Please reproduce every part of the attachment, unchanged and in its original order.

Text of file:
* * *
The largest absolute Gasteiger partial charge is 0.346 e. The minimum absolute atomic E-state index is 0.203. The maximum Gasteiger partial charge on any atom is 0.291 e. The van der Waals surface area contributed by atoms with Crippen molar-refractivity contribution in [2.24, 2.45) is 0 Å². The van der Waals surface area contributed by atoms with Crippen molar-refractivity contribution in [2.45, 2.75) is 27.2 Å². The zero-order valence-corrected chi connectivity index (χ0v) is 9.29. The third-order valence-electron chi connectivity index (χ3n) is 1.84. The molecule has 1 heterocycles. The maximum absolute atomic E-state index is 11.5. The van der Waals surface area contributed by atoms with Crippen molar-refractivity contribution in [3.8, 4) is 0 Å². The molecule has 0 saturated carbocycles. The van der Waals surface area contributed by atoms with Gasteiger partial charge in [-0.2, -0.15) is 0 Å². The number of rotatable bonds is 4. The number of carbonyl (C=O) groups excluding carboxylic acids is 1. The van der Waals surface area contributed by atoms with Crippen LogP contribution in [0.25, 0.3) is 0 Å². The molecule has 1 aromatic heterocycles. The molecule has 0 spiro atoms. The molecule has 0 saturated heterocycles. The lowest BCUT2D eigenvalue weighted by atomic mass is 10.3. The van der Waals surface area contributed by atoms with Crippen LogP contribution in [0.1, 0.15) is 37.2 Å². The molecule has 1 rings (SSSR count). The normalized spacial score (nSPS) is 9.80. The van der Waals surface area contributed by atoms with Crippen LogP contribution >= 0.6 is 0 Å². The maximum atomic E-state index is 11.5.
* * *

The largest absolute Gasteiger partial charge is 0.346 e. The minimum absolute atomic E-state index is 0.203. The maximum Gasteiger partial charge on any atom is 0.291 e. The van der Waals surface area contributed by atoms with Crippen molar-refractivity contribution in [2.24, 2.45) is 0 Å². The van der Waals surface area contributed by atoms with Crippen molar-refractivity contribution in [2.45, 2.75) is 27.2 Å². The zero-order valence-corrected chi connectivity index (χ0v) is 9.29. The third-order valence-electron chi connectivity index (χ3n) is 1.84. The molecule has 1 heterocycles. The maximum absolute atomic E-state index is 11.5. The van der Waals surface area contributed by atoms with Crippen molar-refractivity contribution in [3.8, 4) is 0 Å². The molecule has 0 saturated carbocycles. The van der Waals surface area contributed by atoms with Gasteiger partial charge in [-0.2, -0.15) is 0 Å². The number of rotatable bonds is 4. The number of carbonyl (C=O) groups excluding carboxylic acids is 1. The van der Waals surface area contributed by atoms with Crippen LogP contribution in [0.25, 0.3) is 0 Å². The molecule has 1 aromatic heterocycles. The molecule has 0 spiro atoms. The molecule has 0 saturated heterocycles. The lowest BCUT2D eigenvalue weighted by atomic mass is 10.3. The van der Waals surface area contributed by atoms with Crippen LogP contribution in [0.1, 0.15) is 37.2 Å². The molecule has 1 rings (SSSR count). The normalized spacial score (nSPS) is 9.80. The van der Waals surface area contributed by atoms with Crippen LogP contribution >= 0.6 is 0 Å². The maximum atomic E-state index is 11.5.